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I want to cleanup a directory (and subdirectories) from each occurrance of the .py and .pyc files. I tried the following

find . -name '*pyc' -o -name '*py~' -exec rm -f {} \;

which left out all pyc files. When doing

find . -name '*pyc' -o -name '*py~'

the command finds the pyc files, which are not deleted, whatsoever. Any insights?

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4 Answers 4

The -a operator (implicit between two predicates) has precedence over -o, so you need parenthesis:

find . \( -name '*pyc' -o -name '*py~' \) -a -exec rm -f {} +

(I include the -a above for demonstration purpose only, it is not needed as it is implicit). I replaced ; with + as there's probably no point running one rm per file if that can be avoided.

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Thanks you very much; it seems to work... –  Alex Apr 4 '13 at 17:52
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Why don't you just use -delete? –  Aif Apr 4 '13 at 17:53
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@Aif, because -delete is not a standard option. By all means, use it if your find supports it, but don't use it in scripts that are meant to be portable. –  Stéphane Chazelas Apr 4 '13 at 17:56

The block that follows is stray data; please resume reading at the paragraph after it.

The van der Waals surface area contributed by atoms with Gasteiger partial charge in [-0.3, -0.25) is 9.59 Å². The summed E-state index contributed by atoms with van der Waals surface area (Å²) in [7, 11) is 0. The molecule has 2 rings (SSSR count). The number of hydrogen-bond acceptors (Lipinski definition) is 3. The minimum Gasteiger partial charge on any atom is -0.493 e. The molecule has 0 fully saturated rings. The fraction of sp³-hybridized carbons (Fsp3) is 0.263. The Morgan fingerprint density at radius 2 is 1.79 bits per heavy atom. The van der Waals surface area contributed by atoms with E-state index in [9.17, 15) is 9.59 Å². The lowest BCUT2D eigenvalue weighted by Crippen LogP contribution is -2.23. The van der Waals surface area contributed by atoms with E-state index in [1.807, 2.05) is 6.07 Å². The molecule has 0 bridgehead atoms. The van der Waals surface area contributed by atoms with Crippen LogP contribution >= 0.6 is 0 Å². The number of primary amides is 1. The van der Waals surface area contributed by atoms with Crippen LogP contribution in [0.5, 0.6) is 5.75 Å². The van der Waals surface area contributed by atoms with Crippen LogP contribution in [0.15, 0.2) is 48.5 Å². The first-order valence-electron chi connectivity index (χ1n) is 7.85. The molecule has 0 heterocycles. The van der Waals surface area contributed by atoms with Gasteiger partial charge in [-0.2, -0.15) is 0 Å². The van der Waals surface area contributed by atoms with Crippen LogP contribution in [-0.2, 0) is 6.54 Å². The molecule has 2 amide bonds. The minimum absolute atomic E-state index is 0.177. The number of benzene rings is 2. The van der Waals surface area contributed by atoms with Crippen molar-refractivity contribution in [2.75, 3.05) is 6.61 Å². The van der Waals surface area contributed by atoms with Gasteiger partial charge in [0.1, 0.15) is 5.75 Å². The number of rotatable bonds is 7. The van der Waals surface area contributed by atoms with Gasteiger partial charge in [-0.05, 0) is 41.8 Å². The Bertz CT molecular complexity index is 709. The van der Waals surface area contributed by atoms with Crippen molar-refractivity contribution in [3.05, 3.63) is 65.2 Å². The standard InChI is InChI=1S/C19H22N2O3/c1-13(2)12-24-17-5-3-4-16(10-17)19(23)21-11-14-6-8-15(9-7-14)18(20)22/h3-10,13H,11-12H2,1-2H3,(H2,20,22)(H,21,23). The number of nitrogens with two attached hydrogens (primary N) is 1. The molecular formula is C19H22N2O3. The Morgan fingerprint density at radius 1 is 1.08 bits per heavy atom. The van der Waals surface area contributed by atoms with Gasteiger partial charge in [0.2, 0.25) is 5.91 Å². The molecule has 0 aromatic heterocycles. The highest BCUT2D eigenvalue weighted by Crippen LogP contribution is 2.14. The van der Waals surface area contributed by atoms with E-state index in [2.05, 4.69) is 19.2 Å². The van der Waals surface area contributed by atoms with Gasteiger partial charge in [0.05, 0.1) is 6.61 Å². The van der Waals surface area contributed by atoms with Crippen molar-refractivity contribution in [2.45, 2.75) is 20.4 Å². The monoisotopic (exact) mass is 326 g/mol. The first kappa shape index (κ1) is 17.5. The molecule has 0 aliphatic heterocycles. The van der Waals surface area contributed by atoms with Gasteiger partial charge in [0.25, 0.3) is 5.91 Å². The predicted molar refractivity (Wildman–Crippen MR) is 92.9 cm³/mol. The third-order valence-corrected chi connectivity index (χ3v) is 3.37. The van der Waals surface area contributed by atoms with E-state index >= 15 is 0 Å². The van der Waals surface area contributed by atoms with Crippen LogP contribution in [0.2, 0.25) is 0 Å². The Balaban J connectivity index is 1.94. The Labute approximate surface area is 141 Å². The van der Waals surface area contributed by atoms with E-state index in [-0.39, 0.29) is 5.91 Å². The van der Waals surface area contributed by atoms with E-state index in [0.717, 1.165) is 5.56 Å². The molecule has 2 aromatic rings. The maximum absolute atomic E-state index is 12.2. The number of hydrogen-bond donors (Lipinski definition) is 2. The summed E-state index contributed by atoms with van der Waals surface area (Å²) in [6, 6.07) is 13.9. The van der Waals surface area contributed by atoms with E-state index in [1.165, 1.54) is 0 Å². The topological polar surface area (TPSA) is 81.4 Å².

find is a lot like Perl. Amazingly powerful, but write-only. –  Plutor Apr 4 '13 at 22:43
    
@StephaneChazelas Oh I didn't know! I have it under OSX on both find and gnu-find, so I though "if even BSD find has it, portable it must be!". –  Aif Apr 5 '13 at 10:33
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Instead of using the -o why not just do a wildcard pattern?

find . -name '*py[c~]' -delete

or:

find . -name '*py[c~]' -exec rm -f {} +
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Good point for this particular case. Note that it's not a regex, that's still a shell wildcard pattern. –  Stéphane Chazelas Apr 4 '13 at 18:50
    
Ahh, I always understood them to be the same. Thanks for correcting that. –  h3rrmiller Apr 4 '13 at 22:26
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If you have bash 4+, you don't even need find, since globstar will give you recursive globbing:

shopt -s globstar
for f in ./**/*.py{c,~}; do rm "$f"; done

Note that shopt needs to be on its own line, rather than separated by a ; (and should be used at the very top of a script, directly below the shebang if possible).

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I know that the question it's not so new... but maybe it was enough to use

rm -f `find . -name '*.pyc' -o -name '*.py~' `
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